Instead, take as many bridal party photos before the ceremony as you can, and hey why not do a first look if you are up for it. *Added bonus: your hair and makeup will be fresh and fierce. Have the ceremony, followed immediately by the cocktail hour, which is the perfect opportunity to sneak out and get the shots of the whole group as well as some more of you and your hubby. And you will be back in time for your grand entrance to the reception.
There can be a lot of planning that goes into the perfect wedding day time line, but by cutting out that terrible lag time, you can contract your services for fewer hours saving you a boat load, while also keeping your guests happy.
"By cutting out that terrible lag time, you can contract your services for fewer hours saving you a boat load."
4. Separate Venues
This also helps with what I was talking about above. Having your ceremony and reception in the same place is a huge time saver, but it is also a huge money saver. Though there may be an additional fee for having your ceremony at the same site, it is probably way less than paying two separate venue fees. And again, your guests will be happy that they won’t have to drive all over the place.
The Grand Barn at The Mohicans has 2 different ceremony sites that are both just a few steps away from the gorgeous reception all.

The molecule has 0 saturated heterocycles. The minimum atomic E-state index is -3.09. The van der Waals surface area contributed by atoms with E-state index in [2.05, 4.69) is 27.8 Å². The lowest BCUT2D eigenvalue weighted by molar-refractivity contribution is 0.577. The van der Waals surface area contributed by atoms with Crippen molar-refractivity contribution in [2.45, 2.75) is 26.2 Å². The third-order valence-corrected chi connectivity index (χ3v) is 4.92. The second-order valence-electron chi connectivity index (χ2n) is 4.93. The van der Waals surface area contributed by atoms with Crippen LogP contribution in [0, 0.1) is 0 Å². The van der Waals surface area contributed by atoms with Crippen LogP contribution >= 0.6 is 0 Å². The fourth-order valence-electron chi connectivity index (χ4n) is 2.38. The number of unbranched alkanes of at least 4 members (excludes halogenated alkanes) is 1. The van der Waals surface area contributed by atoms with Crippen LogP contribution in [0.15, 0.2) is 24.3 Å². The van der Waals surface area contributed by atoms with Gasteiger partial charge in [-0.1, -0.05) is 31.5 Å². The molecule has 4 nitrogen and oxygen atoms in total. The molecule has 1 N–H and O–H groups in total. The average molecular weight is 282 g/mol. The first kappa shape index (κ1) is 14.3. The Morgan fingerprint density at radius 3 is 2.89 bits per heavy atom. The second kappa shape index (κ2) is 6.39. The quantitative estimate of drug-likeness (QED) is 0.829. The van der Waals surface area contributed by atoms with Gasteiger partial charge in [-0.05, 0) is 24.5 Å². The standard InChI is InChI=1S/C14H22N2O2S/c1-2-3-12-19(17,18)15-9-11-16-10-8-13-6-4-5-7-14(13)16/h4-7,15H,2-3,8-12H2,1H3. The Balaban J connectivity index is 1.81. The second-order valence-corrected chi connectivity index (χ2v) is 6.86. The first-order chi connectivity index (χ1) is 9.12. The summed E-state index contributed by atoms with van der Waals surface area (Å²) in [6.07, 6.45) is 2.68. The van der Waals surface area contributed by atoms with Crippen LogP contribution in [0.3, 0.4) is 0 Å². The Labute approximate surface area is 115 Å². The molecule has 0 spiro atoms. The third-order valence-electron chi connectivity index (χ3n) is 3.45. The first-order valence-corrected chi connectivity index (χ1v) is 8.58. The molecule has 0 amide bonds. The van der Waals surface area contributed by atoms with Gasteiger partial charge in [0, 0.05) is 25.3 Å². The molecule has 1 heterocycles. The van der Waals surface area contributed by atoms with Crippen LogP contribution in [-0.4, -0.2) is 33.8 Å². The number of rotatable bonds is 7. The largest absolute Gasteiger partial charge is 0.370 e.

Who says you have to have a “traditional” served meal? And who says its tradition? Odds are, if you ask your parents what they had at their reception, it was nothing like what today’s standards are.
“Buffet style can usually be more cost-effective than formal, sit-down service, saving approximately 20 to 30%,” Orsini notes. But if that still doesn’t persuade you, kick it up a notch. Opt to have additional “stations” or a ______ bar. You can have a chef-attended roast beef carving station, and a potato bar that has a couple different types of potatoes and all the toppings. There really are a ton of options with this.
My advice is to pick something you and your significant other really like and play on that. Guests will love the personal touch. This also allows for a little more interaction, and no one has to stare longingly as delicious plates of food pass them by intended for other guests, while they wait for their own. Plus, it cuts down on the wait staff needed, which can save you around 15%, adds Christopher Confero, of Christopher Confero Design in Atlanta, GA.